The first time I saw people who actually looked like me in the media was Hot Import Nights ads. ( I was 18 or 19 I think, and being a promotional model was one of the realistic avenues available to me.) Busty, ethnically ambiguous…ish Asian-looking women, scantily clad, leaning on imported cars slashed and sprinkled with LEDs. But they weren’t exactly characters or people. Just images. But they were the first indication in the media that I could be seen. By white people- who were the default and therefore the only people. White people were the only ones without a qualifier and the main qualifier for these women was “hot” or “sexy,” not “brown” or (insert country of some ancestral origin here.)
My grandmother was very into ancestry and our family tree and we were and are a true global melting pot. More European than African. Which makes me (probably- but that’s a whole other thing) more European than anything else. But I’m still Black. As much as we’d like to think that the one drop rule doesn’t apply anymore and that our default neighbors are woke enough to see that- that’s not the world I grew up in. Light skinned relatives who are younger than me have faced racism when they were “outed” as Black. My own kid in first grade was near tears when she asked why she has darker skin than her classmates.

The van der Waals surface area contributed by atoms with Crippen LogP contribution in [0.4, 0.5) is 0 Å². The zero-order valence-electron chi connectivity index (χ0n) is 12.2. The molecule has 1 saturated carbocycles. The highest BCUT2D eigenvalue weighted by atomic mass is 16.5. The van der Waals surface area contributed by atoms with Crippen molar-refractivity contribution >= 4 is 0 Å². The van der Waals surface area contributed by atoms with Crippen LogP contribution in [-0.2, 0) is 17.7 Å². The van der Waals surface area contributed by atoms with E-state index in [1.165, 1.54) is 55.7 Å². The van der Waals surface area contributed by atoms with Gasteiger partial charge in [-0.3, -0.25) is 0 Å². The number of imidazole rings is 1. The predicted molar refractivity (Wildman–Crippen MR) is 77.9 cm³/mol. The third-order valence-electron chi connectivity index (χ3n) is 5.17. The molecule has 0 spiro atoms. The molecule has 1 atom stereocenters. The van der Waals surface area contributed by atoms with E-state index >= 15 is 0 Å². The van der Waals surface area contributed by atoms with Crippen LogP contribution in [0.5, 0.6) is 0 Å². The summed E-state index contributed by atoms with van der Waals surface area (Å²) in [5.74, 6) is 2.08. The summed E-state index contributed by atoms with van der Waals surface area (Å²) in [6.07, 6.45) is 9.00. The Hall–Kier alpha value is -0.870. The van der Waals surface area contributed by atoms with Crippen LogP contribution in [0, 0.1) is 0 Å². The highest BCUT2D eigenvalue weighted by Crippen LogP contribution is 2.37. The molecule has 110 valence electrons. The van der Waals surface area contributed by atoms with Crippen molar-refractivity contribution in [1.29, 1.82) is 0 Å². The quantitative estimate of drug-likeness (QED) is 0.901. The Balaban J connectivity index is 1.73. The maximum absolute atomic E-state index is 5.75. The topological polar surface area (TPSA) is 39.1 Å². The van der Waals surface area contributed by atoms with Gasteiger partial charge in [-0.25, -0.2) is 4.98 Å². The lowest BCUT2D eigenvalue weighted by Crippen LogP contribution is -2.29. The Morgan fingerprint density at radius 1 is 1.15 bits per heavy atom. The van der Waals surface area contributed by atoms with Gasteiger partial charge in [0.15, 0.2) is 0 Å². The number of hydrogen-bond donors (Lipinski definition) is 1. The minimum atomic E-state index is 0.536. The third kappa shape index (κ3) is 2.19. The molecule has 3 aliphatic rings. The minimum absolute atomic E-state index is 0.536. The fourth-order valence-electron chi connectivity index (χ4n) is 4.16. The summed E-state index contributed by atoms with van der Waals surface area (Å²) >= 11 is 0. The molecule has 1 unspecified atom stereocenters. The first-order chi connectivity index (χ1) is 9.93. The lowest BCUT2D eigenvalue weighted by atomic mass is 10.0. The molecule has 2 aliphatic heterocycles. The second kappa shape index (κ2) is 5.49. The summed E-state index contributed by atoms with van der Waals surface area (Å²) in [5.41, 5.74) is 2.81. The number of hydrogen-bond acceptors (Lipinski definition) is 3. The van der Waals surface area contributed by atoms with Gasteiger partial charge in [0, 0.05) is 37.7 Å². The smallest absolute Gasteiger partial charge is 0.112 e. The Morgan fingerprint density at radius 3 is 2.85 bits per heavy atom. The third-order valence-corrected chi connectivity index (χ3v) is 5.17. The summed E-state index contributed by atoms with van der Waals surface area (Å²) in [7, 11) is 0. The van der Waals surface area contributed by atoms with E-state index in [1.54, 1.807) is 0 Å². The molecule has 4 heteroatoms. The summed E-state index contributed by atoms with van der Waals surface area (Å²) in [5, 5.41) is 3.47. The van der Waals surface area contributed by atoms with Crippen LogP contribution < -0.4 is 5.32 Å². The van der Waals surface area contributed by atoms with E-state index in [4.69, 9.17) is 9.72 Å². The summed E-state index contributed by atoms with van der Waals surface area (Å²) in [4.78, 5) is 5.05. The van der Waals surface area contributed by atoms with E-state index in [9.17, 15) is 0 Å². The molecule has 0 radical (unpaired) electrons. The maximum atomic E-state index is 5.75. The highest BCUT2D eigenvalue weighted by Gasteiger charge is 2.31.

I had a friend once say something racist and then, shocked, apologize. The apology was “I forgot you aren’t white.” (We aren’t friends anymore, though I have no ill will against her and hope that she’s learned better along with the rest of us.)
I had a boyfriend who was staring at underwear ads in Target once and when he saw the look on my face his defense was “What? As a white man, I’m attracted to white women.” The problem I had wasn’t that they were white or even “other women” but I was into modelling at the time and knew that they were 15-16 years old. He was an adult.
I’ve never seen a cop with a gun drawn and thought my life or any life was in danger. That’s the privilege of where I grew up. I have seen cops with guns drawn kind of a lot, but that’s another story altogether.
All my life I have been denied the privilege of being a colorless “fellow human.” So I’ve been Black. Not Black enough to say it out loud, so I said nothing. Instead, it went something like this:
“What are you?”
“Like what race are you? What’s your heritage?”
“No but like where are you from?”
“Literally this exact city.”
“But like where are your parents from?”
“Also this city or at least this state.”
“No but what ARE you?”
“I give up.”
“Can I have my change now please?”